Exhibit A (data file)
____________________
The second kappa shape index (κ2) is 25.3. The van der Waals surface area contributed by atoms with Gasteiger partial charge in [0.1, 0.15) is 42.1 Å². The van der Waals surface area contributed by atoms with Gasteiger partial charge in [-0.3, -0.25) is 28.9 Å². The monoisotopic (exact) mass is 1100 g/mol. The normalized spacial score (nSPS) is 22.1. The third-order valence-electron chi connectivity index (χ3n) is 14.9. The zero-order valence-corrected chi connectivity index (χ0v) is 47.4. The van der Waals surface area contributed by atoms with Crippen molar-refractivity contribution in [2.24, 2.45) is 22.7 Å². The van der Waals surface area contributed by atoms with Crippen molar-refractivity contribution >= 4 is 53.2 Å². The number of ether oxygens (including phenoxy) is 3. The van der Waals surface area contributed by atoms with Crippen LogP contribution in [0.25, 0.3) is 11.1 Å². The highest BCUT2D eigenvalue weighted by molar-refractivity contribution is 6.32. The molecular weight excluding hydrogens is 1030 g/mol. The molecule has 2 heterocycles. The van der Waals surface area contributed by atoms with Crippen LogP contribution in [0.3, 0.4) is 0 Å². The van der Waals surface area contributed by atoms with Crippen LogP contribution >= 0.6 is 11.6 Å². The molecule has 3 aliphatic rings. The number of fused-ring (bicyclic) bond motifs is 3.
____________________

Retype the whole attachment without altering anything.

The second kappa shape index (κ2) is 25.3. The van der Waals surface area contributed by atoms with Gasteiger partial charge in [0.1, 0.15) is 42.1 Å². The van der Waals surface area contributed by atoms with Gasteiger partial charge in [-0.3, -0.25) is 28.9 Å². The monoisotopic (exact) mass is 1100 g/mol. The normalized spacial score (nSPS) is 22.1. The third-order valence-electron chi connectivity index (χ3n) is 14.9. The zero-order valence-corrected chi connectivity index (χ0v) is 47.4. The van der Waals surface area contributed by atoms with Crippen molar-refractivity contribution in [2.24, 2.45) is 22.7 Å². The van der Waals surface area contributed by atoms with Crippen molar-refractivity contribution >= 4 is 53.2 Å². The number of ether oxygens (including phenoxy) is 3. The van der Waals surface area contributed by atoms with Crippen LogP contribution in [0.25, 0.3) is 11.1 Å². The highest BCUT2D eigenvalue weighted by molar-refractivity contribution is 6.32. The molecular weight excluding hydrogens is 1030 g/mol. The molecule has 2 heterocycles. The van der Waals surface area contributed by atoms with Crippen LogP contribution in [0.3, 0.4) is 0 Å². The van der Waals surface area contributed by atoms with Crippen LogP contribution >= 0.6 is 11.6 Å². The molecule has 3 aliphatic rings. The number of fused-ring (bicyclic) bond motifs is 3.